It's inconceivable that tiny Serbia-with 9 million people, if you don't count the Albanians, who do or did live in Kosovo-could hold out six days, let alone 60, but they're hanging in there against a military power that ought to have knocked them out in 18 hours. The Serbians have been defying the might of an alliance of the richest, most technologically advanced nations (saving only Japan) on the globe. The alliance's combined population is in excess of 400 million people, but nearly two months have passed and all that power hasn't succeeded in ousting 40,000 Serb soldiers and police officers from a space not much larger than Rhode Island.
Among those apparently taken by surprise by the Serbs are the professional soldiers who ought to have been able to anticipate the direction the war has taken. Gen. Henry H. Shelton, chairman of the Joint Chiefs of Staff, was quoted in the Los Angeles Times saying that it was possible that "a force like the one [Mr. Milosevic] is using for ethnic cleansing and terrorizing Kosovo could hold out for quite some time." Then, in effect, complaining the Serbs weren't presenting the proper targets for him to blaze away at in thisshooting gallery, he added, "The effective tool that Milosevic's forces have been using have been the rifles and pistols that they've shot people through the head with."
At the outset we were told that the air attacks would "degrade the Serbian military machine" so that they could not harm the Albanians. There has been degradation aplenty, but it does not appear to have lessened the Serbian grip. Moreover, Albanians continue to flee to surrounding countries, but how many of them do so because they fear the Serbians and how many do so because they fear the bombs of their rescuers, none can say.
In the face of an enemy so weak it has not shot down a single plane or injured a single airman, the Administration line is switching again. No more talk of degradation. Having destroyed the Yugoslavian air force, if indeed it ever existed, and blown up their out-of-date tanks and their rusty field artillery, all, evidently, to no avail, we're now bombing to break their will.
The politics of the Coward's War have left Bomber Billy and the Blunderers with no choice but to plug on, killing more civilians than soldiers. Excepting World War I, this has been the case in every major war of the 20th century. Yet each time NATO commits another one of its whoopses, the briefing officers emphasize that the Air Force meant to hit military targets, that the last episode of noncombatant death and dismemberment was a deviation from the norm. The norm in modern warfare is killing civilians. It's killing soldiers that is accidental.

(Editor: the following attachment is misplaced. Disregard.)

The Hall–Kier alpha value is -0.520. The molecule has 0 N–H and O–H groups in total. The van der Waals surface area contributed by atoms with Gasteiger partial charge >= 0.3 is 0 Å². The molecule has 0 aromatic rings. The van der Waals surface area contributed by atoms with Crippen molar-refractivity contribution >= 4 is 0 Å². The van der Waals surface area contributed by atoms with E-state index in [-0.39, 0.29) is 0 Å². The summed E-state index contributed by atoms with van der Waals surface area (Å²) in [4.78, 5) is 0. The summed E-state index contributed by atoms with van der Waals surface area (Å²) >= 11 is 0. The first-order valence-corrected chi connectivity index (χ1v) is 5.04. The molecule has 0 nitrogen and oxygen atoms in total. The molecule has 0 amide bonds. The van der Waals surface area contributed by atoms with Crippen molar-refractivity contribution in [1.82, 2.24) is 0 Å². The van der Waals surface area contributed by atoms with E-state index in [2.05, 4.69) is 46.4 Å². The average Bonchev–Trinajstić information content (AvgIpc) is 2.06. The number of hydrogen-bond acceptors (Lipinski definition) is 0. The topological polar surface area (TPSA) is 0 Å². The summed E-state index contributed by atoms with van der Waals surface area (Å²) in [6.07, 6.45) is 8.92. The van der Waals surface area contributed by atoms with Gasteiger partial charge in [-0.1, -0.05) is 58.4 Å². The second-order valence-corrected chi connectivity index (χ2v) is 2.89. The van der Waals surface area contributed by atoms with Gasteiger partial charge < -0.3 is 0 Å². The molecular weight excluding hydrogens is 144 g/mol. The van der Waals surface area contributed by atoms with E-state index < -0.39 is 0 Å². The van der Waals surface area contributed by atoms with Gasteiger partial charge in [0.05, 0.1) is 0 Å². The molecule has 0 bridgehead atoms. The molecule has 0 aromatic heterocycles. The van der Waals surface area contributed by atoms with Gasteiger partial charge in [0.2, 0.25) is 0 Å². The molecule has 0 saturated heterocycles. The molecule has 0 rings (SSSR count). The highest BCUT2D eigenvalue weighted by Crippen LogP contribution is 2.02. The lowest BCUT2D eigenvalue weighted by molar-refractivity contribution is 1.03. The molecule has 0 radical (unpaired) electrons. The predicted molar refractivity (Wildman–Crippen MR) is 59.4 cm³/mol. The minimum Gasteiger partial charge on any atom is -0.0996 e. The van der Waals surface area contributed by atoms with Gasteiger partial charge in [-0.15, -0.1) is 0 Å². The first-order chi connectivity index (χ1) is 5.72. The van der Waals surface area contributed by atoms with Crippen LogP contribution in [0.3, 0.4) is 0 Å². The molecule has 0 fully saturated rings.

And the causes ascribed to accidents like the bombing of the Chinese Embassy would be laughable if the consequences were not unspeakable. When the Chicoms rejected our explanation as insulting (they steal our military secrets because they believe our stuff works), the Administration's media machine let go with a bucket of Billingsgate at the Chinese: They exaggerate their loss (a variant of the old saw about life being cheaper to Asiatics than to white men?); they are using the regrettable accident for which we've apologized to extort money from us; they have succumbed to their ancient and irrational hatred of the Foreign Devils who, in other times, invaded them, seized their cities, humiliated them, addicted them to opium and murdered them by the hundreds of thousands. On the plus side, the Chinese got an "I'm sorry" out of this inept warmaker, and that is more than the Republicans have been able to do.
With diplomacy regarded by Washington as a species of weakness, who can say how long the Coward's War may last. There are still a large number of as yet undead Albanians and Serbians whose lives may be spared if the droll men and women in authority will give peace a chance.
This column ran May 24, 1999 edition of The New York Observer